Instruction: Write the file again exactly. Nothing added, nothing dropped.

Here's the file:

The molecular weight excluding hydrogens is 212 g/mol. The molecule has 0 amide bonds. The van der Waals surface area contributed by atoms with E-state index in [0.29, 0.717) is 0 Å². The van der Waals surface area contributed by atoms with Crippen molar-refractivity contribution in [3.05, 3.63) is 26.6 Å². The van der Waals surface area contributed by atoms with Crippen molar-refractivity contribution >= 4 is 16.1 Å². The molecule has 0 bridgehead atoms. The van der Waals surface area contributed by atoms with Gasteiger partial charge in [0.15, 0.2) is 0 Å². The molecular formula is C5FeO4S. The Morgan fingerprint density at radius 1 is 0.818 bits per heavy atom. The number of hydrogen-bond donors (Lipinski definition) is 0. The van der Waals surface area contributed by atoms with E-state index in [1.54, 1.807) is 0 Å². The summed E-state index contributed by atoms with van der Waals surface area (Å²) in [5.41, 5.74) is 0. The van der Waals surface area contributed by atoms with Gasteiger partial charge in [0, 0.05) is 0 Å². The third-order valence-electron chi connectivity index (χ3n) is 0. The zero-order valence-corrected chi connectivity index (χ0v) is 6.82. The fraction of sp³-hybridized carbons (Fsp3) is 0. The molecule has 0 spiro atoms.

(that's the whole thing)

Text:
The molecular weight excluding hydrogens is 212 g/mol. The molecule has 0 amide bonds. The van der Waals surface area contributed by atoms with E-state index in [0.29, 0.717) is 0 Å². The van der Waals surface area contributed by atoms with Crippen molar-refractivity contribution in [3.05, 3.63) is 26.6 Å². The van der Waals surface area contributed by atoms with Crippen molar-refractivity contribution >= 4 is 16.1 Å². The molecule has 0 bridgehead atoms. The van der Waals surface area contributed by atoms with Gasteiger partial charge in [0.15, 0.2) is 0 Å². The molecular formula is C5FeO4S. The Morgan fingerprint density at radius 1 is 0.818 bits per heavy atom. The number of hydrogen-bond donors (Lipinski definition) is 0. The van der Waals surface area contributed by atoms with E-state index in [1.54, 1.807) is 0 Å². The summed E-state index contributed by atoms with van der Waals surface area (Å²) in [5.41, 5.74) is 0. The van der Waals surface area contributed by atoms with Gasteiger partial charge in [0, 0.05) is 0 Å². The third-order valence-electron chi connectivity index (χ3n) is 0. The zero-order valence-corrected chi connectivity index (χ0v) is 6.82. The fraction of sp³-hybridized carbons (Fsp3) is 0. The molecule has 0 spiro atoms.